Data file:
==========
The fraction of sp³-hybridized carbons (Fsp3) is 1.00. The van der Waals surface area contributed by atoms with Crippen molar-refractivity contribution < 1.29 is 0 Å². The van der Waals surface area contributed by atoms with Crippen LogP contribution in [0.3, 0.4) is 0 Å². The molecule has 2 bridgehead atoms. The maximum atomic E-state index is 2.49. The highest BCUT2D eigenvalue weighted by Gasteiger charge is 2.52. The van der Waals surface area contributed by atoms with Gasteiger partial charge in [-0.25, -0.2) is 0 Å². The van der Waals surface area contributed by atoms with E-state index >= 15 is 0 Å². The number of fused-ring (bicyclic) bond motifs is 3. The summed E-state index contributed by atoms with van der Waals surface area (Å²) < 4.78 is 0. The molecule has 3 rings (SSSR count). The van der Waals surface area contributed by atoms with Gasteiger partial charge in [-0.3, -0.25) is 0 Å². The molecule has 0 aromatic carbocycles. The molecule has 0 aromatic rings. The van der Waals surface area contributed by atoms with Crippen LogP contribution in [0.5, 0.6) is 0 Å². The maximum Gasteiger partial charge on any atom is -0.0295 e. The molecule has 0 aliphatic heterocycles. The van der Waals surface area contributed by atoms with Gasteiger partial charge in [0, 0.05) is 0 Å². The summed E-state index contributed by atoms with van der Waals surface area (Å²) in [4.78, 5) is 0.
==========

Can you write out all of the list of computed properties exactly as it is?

The fraction of sp³-hybridized carbons (Fsp3) is 1.00. The van der Waals surface area contributed by atoms with Crippen molar-refractivity contribution < 1.29 is 0 Å². The van der Waals surface area contributed by atoms with Crippen LogP contribution in [0.3, 0.4) is 0 Å². The molecule has 2 bridgehead atoms. The maximum atomic E-state index is 2.49. The highest BCUT2D eigenvalue weighted by Gasteiger charge is 2.52. The van der Waals surface area contributed by atoms with Gasteiger partial charge in [-0.25, -0.2) is 0 Å². The van der Waals surface area contributed by atoms with E-state index >= 15 is 0 Å². The number of fused-ring (bicyclic) bond motifs is 3. The summed E-state index contributed by atoms with van der Waals surface area (Å²) < 4.78 is 0. The molecule has 3 rings (SSSR count). The van der Waals surface area contributed by atoms with Gasteiger partial charge in [-0.3, -0.25) is 0 Å². The molecule has 0 aromatic carbocycles. The molecule has 0 aromatic rings. The van der Waals surface area contributed by atoms with Crippen LogP contribution in [0.5, 0.6) is 0 Å². The maximum Gasteiger partial charge on any atom is -0.0295 e. The molecule has 0 aliphatic heterocycles. The van der Waals surface area contributed by atoms with Gasteiger partial charge in [0, 0.05) is 0 Å². The summed E-state index contributed by atoms with van der Waals surface area (Å²) in [4.78, 5) is 0.